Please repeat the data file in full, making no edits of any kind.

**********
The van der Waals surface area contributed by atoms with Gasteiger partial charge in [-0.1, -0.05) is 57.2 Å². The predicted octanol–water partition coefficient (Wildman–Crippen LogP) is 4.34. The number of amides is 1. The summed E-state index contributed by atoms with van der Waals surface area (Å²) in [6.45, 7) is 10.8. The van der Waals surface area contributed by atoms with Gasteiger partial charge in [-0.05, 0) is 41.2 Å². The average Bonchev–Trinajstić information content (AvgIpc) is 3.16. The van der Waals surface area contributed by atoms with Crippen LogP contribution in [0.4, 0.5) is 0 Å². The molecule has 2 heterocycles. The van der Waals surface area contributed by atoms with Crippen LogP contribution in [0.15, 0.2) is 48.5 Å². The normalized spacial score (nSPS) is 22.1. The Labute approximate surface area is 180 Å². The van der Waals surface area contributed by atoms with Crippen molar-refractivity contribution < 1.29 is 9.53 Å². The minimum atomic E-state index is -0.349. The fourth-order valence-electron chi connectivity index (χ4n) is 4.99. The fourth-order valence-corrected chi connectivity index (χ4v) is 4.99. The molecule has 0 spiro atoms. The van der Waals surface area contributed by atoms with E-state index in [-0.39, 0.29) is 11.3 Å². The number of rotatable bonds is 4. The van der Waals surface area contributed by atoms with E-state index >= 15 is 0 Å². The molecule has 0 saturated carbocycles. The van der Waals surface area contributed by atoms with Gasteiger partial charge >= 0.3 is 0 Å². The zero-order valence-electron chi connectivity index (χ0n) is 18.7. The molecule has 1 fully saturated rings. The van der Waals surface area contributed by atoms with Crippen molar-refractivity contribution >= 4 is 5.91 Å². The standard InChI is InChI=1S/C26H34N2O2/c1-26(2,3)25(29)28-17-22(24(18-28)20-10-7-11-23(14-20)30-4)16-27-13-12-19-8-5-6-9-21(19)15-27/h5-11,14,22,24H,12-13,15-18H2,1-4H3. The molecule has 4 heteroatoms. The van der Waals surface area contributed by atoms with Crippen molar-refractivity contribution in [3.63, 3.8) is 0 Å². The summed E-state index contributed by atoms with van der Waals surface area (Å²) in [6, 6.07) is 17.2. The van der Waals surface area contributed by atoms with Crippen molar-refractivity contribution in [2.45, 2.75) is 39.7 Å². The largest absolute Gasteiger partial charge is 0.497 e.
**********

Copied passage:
The van der Waals surface area contributed by atoms with Gasteiger partial charge in [-0.1, -0.05) is 57.2 Å². The predicted octanol–water partition coefficient (Wildman–Crippen LogP) is 4.34. The number of amides is 1. The summed E-state index contributed by atoms with van der Waals surface area (Å²) in [6.45, 7) is 10.8. The van der Waals surface area contributed by atoms with Gasteiger partial charge in [-0.05, 0) is 41.2 Å². The average Bonchev–Trinajstić information content (AvgIpc) is 3.16. The van der Waals surface area contributed by atoms with Crippen LogP contribution in [0.4, 0.5) is 0 Å². The molecule has 2 heterocycles. The van der Waals surface area contributed by atoms with Crippen LogP contribution in [0.15, 0.2) is 48.5 Å². The normalized spacial score (nSPS) is 22.1. The Labute approximate surface area is 180 Å². The van der Waals surface area contributed by atoms with Crippen molar-refractivity contribution < 1.29 is 9.53 Å². The minimum atomic E-state index is -0.349. The fourth-order valence-electron chi connectivity index (χ4n) is 4.99. The fourth-order valence-corrected chi connectivity index (χ4v) is 4.99. The molecule has 0 spiro atoms. The van der Waals surface area contributed by atoms with E-state index in [-0.39, 0.29) is 11.3 Å². The number of rotatable bonds is 4. The van der Waals surface area contributed by atoms with E-state index >= 15 is 0 Å². The molecule has 0 saturated carbocycles. The van der Waals surface area contributed by atoms with Gasteiger partial charge >= 0.3 is 0 Å². The zero-order valence-electron chi connectivity index (χ0n) is 18.7. The molecule has 1 fully saturated rings. The van der Waals surface area contributed by atoms with Crippen molar-refractivity contribution >= 4 is 5.91 Å². The standard InChI is InChI=1S/C26H34N2O2/c1-26(2,3)25(29)28-17-22(24(18-28)20-10-7-11-23(14-20)30-4)16-27-13-12-19-8-5-6-9-21(19)15-27/h5-11,14,22,24H,12-13,15-18H2,1-4H3. The molecule has 4 heteroatoms. The van der Waals surface area contributed by atoms with Crippen molar-refractivity contribution in [3.63, 3.8) is 0 Å². The summed E-state index contributed by atoms with van der Waals surface area (Å²) in [6, 6.07) is 17.2. The van der Waals surface area contributed by atoms with Crippen molar-refractivity contribution in [2.45, 2.75) is 39.7 Å². The largest absolute Gasteiger partial charge is 0.497 e.